That's the Ticket: September Sox
Image courtesy of Denny Medley-USA TODAY SportsBelow are the 12 years of the Gardenhire era. The first column is the year. The second is how close the Twins were to the top of the AL Central when September started. And the last two columns were how they did in September:
With the possible exception 2008, a season in which they finished September under .500 but still forced a 163rd game, the pattern has been consistent. When Gardenhire’s team is within range of a division title, they win games. When they are not, they don’t. That has been particularly true last three years, when the club’s September record has only been 27-55.
The Twins entered this month 15.5 games back. That doesn’t bode terribly well for the team.
However, the White Sox are in a similar bind. While the Twins had a rough August, going just 11-18, the White Sox were even worse, finishing the month with just nine wins, including a seven-game losing streak. They entered the month just three games under .500. They exit the month thirteen games under .500 and playing out their second consecutive hopeless year.
Hopeless years seem to be a similar issue for White Sox manager Robin Ventura – or maybe much, much worse. The White Sox August swoon is reminiscent of their swoon last September, when they also found themselves hopelessly out of the AL Central race. As bad as the Twins finished 2013, the Sox were actually worse, finishing the month 7-21.
But Ventura’s problems could go beyond keeping a second division team motivated. He might just have trouble maintaining a team’s focus for an entire year. Chicago also finished Ventura’s first year dismally, posting an 11-17 record in September and missing the playoffs after starting the month atop the AL Central. You might think a guy with that record might feel a little heat, especially from a fan base as passionate as that of the White Sox. If so, it’s not obvious: instead he’s being praised by local media for getting better all the time.
(Too bad his teams aren’t.)
ITPS! (It’s the Pitching, Stupid!)
The two-game series gives the Twins a chance to tie the White Sox for fourth place in the division after returning from a seven-game road trip against first place teams. But if the Twins want to show any kind of improvement over last year, it’s going to have to be the pitching staff that leads the charge, and that is looking less and less likely.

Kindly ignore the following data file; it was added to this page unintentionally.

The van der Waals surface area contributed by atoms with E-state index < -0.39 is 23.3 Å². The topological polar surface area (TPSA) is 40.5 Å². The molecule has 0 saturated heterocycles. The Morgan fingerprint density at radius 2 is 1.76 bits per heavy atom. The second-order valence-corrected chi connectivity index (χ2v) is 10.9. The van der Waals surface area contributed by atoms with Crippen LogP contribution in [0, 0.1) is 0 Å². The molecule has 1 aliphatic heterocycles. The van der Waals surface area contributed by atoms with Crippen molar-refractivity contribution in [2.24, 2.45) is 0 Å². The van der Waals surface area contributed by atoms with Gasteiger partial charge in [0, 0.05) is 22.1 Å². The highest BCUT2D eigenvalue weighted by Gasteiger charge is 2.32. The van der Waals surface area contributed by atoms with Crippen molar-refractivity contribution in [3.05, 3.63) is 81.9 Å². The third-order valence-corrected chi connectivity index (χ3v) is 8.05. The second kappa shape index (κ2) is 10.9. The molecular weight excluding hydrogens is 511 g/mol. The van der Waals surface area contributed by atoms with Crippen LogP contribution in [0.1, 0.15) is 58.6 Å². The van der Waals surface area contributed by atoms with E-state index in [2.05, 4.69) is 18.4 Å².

We’ll start with the season-long stats: the Twins overall ERA is 4.56, 28th in the American League. The starting rotation’s ERA is 5.12 and that is dead last. Also, it’s getting worse instead of better: August’s team ERA was 5.51. (Again, last in the majors).
The two guys starting against the White Sox – Tom Milone and Trevor May – have combined to allow more than a run per inning, which means they have a combined ERA over 9.00 as Twins. Both should be seemingly fighting for their jobs, but at this point it isn’t clear if they are or not. Neither seems to be in danger of losing his spot this September. Neither one is likely to be someone the Twins will trust enough to ink into their rotation in 2015. So both are as likely to win a spot in 2015 based on their performance next spring as this September.
Twins fans may want to view the next two homestands similarly; this is extended spring training. It’s up to you as to whether you want to view that as a positive or negative, but I’ll go with the former. We’re going to see a lot of new faces, build some hope for next year, and suck the marrow out of this wonderful weather we’ve had this summer. If this winter is anything like last winter, we’ll be treasuring these September contests, win or lose.
But yeah, it would be nice if we could win some games, too.